Overdiagnosis is an often underappreciated harm of screening. In the context of cancer screening, it refers to the detection of cancers that appear histopathologically to be invasive malignant tumors but grow so slowly that they never would have become clinically evident during a usual lifetime or occur in a person who dies of another cause before the cancer symptoms appear.1,2 The causes of overdiagnosis include more sensitive screening tests, increasing biopsy rates, and lower thresholds for reporting abnormal-appearing cells in biopsy specimens as malignant.3-5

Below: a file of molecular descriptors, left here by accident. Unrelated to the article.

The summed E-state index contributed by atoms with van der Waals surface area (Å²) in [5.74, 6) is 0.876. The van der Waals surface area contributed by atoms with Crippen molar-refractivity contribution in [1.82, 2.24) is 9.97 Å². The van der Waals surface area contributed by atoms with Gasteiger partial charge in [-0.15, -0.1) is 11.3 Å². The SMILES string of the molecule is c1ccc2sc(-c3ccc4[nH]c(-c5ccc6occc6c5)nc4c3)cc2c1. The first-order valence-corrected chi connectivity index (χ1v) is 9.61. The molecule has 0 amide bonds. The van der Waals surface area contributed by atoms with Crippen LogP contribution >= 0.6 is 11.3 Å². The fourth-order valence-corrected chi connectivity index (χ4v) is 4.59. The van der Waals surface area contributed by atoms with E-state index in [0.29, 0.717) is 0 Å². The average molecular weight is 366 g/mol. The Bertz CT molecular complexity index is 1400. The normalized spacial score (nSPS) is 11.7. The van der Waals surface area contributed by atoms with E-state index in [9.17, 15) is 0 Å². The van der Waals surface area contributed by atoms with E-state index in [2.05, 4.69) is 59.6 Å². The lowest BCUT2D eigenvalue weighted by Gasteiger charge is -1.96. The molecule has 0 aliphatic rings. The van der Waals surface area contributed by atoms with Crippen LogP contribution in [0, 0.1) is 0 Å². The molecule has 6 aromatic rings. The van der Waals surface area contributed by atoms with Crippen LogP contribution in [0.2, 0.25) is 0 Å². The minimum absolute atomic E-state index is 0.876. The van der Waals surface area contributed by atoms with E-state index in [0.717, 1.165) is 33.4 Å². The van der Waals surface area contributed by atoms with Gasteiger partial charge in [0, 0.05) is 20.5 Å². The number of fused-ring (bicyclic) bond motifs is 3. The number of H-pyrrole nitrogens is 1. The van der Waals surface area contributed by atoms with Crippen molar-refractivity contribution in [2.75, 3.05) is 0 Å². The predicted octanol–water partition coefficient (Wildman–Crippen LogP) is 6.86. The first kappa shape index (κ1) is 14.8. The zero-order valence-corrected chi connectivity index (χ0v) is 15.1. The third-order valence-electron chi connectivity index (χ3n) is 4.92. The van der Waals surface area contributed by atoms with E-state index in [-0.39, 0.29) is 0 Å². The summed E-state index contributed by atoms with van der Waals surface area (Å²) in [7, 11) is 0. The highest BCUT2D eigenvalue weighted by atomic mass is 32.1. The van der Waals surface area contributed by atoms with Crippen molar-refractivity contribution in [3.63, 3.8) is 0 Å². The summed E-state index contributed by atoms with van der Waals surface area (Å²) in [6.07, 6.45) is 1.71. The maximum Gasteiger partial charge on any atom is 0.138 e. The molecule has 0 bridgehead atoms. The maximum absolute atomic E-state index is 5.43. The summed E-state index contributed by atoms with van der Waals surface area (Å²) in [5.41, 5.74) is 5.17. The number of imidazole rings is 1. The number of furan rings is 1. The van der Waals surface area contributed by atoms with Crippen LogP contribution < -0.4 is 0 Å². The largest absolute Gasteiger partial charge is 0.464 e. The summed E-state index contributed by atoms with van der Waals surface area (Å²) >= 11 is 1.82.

Ebell MH, Lin KW. Accounting for the Harms of Lung Cancer Screening. JAMA Intern Med. 2018;178(10):1422–1423. doi:10.1001/jamainternmed.2018.3061
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